Content Warning: mentions of assisted dying.
The couple sits across from me, her hand in his, and I ask myself if I have the strength to break their hearts. Her face hides nothing: tears already quiver, ready to fall no matter what I say. His fist rests on a rapidly bouncing knee.
I tear my eyes away from the screen.
“I’m so sorry. There is an incredibly high demand for fertility treatment. You aren’t eligible.”
What comes next is painful enough, but not for the first time, it strikes me that I’m more than just another stranger in their lives. I’m not the passerby walking carelessly through a family photo, nor the tiresome subject of a story they’ll tell over Christmas lunch. For the rest of their lives, they’ll remember my face, my words, on the day they learned they would never have children of their own.
I miss the days when a patient’s thrumming heartbeat or the whoosh of air in their lungs meant something. It is all about technology now. Someone who never set foot inside a hospital, who never saw the naked hope in a patient’s eyes, decided an advanced algorithm could determine a patient’s eligibility for treatment. All you need are their symptoms, medical history, and genetic profile.
But rising costs of healthcare mean more and more people are missing out.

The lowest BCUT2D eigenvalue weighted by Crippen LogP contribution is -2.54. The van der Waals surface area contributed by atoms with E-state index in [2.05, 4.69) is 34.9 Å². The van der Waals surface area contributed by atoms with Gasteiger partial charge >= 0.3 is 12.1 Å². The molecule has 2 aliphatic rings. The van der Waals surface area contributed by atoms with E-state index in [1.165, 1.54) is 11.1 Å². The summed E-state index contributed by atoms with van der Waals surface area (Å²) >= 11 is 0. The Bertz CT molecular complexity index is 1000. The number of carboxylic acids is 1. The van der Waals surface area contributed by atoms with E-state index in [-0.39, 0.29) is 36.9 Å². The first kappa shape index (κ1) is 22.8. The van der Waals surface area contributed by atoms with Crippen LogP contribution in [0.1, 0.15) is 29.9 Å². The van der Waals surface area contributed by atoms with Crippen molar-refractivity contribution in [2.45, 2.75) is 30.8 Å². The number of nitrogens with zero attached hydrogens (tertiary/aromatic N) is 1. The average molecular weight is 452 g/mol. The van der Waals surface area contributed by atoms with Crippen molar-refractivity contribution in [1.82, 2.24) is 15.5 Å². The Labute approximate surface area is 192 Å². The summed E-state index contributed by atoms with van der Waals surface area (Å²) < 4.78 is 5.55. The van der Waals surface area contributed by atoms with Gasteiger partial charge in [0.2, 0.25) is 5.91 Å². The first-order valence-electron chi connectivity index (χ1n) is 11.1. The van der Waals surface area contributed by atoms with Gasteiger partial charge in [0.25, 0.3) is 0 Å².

And I’m the messenger.
Pa calls me on the train home, pulling me away from memories of strangled sobs and tear-stained shirts. His voice is weak.
“My belly’s killing me, son,” he mumbles. “And I can’t crap.”
“You’re constipated again. Did you take your laxatives?”
He sighs. “I must’ve forgotten. The pain’s too much these days.”
I know he’s not just talking about his belly. Two years ago, he tripped and fell down the stairs - often a death sentence for a frail ex-smoker in his mid-eighties. Instead, he somehow pulled through, even if he’s now dependent on a walking frame to get around.
Worst of all, the excruciating pain in his hip never went away. My Pa is a fighter, but he’s not too proud to call me in tears first thing in the morning, too stiff to get out of bed. Once, he pinched me hard on the arm, and when I yelped, he told me he felt that in his hip all the time.